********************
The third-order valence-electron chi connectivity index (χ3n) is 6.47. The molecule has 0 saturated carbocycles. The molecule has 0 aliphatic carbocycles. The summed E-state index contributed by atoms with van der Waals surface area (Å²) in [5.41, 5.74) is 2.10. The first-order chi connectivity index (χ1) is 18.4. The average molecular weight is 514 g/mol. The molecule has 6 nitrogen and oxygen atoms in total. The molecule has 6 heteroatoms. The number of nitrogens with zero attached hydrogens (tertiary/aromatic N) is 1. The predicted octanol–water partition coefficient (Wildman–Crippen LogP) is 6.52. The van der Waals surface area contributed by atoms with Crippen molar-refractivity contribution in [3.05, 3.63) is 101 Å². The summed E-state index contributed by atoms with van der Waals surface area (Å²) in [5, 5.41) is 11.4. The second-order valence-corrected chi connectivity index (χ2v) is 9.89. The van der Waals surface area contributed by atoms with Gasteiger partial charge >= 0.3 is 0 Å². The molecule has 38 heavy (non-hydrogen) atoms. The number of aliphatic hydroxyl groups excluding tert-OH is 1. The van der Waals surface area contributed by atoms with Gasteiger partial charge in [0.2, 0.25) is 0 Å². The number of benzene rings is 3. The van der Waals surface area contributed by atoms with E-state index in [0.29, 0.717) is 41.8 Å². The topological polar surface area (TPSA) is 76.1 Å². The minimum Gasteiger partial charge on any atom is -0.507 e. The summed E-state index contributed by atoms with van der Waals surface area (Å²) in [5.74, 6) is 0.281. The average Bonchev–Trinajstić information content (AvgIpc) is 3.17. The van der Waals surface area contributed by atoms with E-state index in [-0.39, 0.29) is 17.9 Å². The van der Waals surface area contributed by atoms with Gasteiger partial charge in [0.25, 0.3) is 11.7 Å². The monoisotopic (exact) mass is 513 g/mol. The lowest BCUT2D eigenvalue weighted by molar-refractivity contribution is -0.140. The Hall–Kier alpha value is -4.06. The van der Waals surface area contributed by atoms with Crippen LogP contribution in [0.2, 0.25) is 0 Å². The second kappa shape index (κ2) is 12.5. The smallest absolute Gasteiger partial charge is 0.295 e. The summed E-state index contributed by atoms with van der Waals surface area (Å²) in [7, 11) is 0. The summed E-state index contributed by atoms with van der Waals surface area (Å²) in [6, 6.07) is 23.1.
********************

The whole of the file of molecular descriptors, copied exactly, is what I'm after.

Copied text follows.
The third-order valence-electron chi connectivity index (χ3n) is 6.47. The molecule has 0 saturated carbocycles. The molecule has 0 aliphatic carbocycles. The summed E-state index contributed by atoms with van der Waals surface area (Å²) in [5.41, 5.74) is 2.10. The first-order chi connectivity index (χ1) is 18.4. The average molecular weight is 514 g/mol. The molecule has 6 nitrogen and oxygen atoms in total. The molecule has 6 heteroatoms. The number of nitrogens with zero attached hydrogens (tertiary/aromatic N) is 1. The predicted octanol–water partition coefficient (Wildman–Crippen LogP) is 6.52. The van der Waals surface area contributed by atoms with Crippen molar-refractivity contribution in [3.05, 3.63) is 101 Å². The summed E-state index contributed by atoms with van der Waals surface area (Å²) in [5, 5.41) is 11.4. The second-order valence-corrected chi connectivity index (χ2v) is 9.89. The van der Waals surface area contributed by atoms with Gasteiger partial charge >= 0.3 is 0 Å². The molecule has 38 heavy (non-hydrogen) atoms. The number of aliphatic hydroxyl groups excluding tert-OH is 1. The van der Waals surface area contributed by atoms with Gasteiger partial charge in [0.2, 0.25) is 0 Å². The number of benzene rings is 3. The van der Waals surface area contributed by atoms with E-state index in [0.29, 0.717) is 41.8 Å². The topological polar surface area (TPSA) is 76.1 Å². The minimum Gasteiger partial charge on any atom is -0.507 e. The summed E-state index contributed by atoms with van der Waals surface area (Å²) in [5.74, 6) is 0.281. The average Bonchev–Trinajstić information content (AvgIpc) is 3.17. The van der Waals surface area contributed by atoms with E-state index in [-0.39, 0.29) is 17.9 Å². The van der Waals surface area contributed by atoms with Gasteiger partial charge in [0.25, 0.3) is 11.7 Å². The monoisotopic (exact) mass is 513 g/mol. The lowest BCUT2D eigenvalue weighted by molar-refractivity contribution is -0.140. The Hall–Kier alpha value is -4.06. The van der Waals surface area contributed by atoms with Crippen LogP contribution in [0.2, 0.25) is 0 Å². The second kappa shape index (κ2) is 12.5. The smallest absolute Gasteiger partial charge is 0.295 e. The summed E-state index contributed by atoms with van der Waals surface area (Å²) in [7, 11) is 0. The summed E-state index contributed by atoms with van der Waals surface area (Å²) in [6, 6.07) is 23.1.